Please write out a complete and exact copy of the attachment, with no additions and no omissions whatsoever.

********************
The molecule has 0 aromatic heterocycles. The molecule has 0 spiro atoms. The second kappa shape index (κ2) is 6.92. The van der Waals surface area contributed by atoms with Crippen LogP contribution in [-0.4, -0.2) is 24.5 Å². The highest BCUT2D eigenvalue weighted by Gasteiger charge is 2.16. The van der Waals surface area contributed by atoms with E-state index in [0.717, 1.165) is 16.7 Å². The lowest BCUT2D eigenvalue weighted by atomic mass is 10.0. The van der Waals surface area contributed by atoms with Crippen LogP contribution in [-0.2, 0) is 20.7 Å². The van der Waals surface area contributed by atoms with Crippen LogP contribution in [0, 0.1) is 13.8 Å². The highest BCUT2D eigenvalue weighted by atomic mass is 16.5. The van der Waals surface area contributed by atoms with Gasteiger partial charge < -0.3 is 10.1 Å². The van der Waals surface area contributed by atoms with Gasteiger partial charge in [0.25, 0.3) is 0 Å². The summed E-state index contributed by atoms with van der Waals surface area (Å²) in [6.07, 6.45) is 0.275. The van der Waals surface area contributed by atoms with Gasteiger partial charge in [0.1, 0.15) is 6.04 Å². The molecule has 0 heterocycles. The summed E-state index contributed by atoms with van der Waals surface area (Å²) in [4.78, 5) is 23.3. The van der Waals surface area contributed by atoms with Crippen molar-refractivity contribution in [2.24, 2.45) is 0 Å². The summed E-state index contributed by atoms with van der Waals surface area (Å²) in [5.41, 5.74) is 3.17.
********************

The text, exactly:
The molecule has 0 aromatic heterocycles. The molecule has 0 spiro atoms. The second kappa shape index (κ2) is 6.92. The van der Waals surface area contributed by atoms with Crippen LogP contribution in [-0.4, -0.2) is 24.5 Å². The highest BCUT2D eigenvalue weighted by Gasteiger charge is 2.16. The van der Waals surface area contributed by atoms with E-state index in [0.717, 1.165) is 16.7 Å². The lowest BCUT2D eigenvalue weighted by atomic mass is 10.0. The van der Waals surface area contributed by atoms with Crippen LogP contribution in [-0.2, 0) is 20.7 Å². The van der Waals surface area contributed by atoms with Crippen LogP contribution in [0, 0.1) is 13.8 Å². The highest BCUT2D eigenvalue weighted by atomic mass is 16.5. The van der Waals surface area contributed by atoms with Gasteiger partial charge < -0.3 is 10.1 Å². The van der Waals surface area contributed by atoms with Gasteiger partial charge in [0.25, 0.3) is 0 Å². The summed E-state index contributed by atoms with van der Waals surface area (Å²) in [6.07, 6.45) is 0.275. The van der Waals surface area contributed by atoms with Gasteiger partial charge in [0.1, 0.15) is 6.04 Å². The molecule has 0 heterocycles. The summed E-state index contributed by atoms with van der Waals surface area (Å²) in [4.78, 5) is 23.3. The van der Waals surface area contributed by atoms with Crippen molar-refractivity contribution in [2.24, 2.45) is 0 Å². The summed E-state index contributed by atoms with van der Waals surface area (Å²) in [5.41, 5.74) is 3.17.